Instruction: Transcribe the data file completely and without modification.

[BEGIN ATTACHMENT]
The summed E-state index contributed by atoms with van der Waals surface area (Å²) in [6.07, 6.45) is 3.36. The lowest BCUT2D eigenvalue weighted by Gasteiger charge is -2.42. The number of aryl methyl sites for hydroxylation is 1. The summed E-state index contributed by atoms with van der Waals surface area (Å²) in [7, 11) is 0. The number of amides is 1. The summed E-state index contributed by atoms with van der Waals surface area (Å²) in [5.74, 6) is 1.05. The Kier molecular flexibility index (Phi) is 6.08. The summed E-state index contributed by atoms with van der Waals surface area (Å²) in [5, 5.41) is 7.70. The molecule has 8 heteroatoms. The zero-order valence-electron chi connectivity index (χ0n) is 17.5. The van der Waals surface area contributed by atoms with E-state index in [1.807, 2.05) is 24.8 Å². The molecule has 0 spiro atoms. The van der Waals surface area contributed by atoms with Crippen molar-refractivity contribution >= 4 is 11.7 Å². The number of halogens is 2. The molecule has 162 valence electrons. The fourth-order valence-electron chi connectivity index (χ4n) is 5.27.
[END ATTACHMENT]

The summed E-state index contributed by atoms with van der Waals surface area (Å²) in [6.07, 6.45) is 3.36. The lowest BCUT2D eigenvalue weighted by Gasteiger charge is -2.42. The number of aryl methyl sites for hydroxylation is 1. The summed E-state index contributed by atoms with van der Waals surface area (Å²) in [7, 11) is 0. The number of amides is 1. The summed E-state index contributed by atoms with van der Waals surface area (Å²) in [5.74, 6) is 1.05. The Kier molecular flexibility index (Phi) is 6.08. The summed E-state index contributed by atoms with van der Waals surface area (Å²) in [5, 5.41) is 7.70. The molecule has 8 heteroatoms. The zero-order valence-electron chi connectivity index (χ0n) is 17.5. The van der Waals surface area contributed by atoms with E-state index in [1.807, 2.05) is 24.8 Å². The molecule has 0 spiro atoms. The van der Waals surface area contributed by atoms with Crippen molar-refractivity contribution >= 4 is 11.7 Å². The number of halogens is 2. The molecule has 162 valence electrons. The fourth-order valence-electron chi connectivity index (χ4n) is 5.27.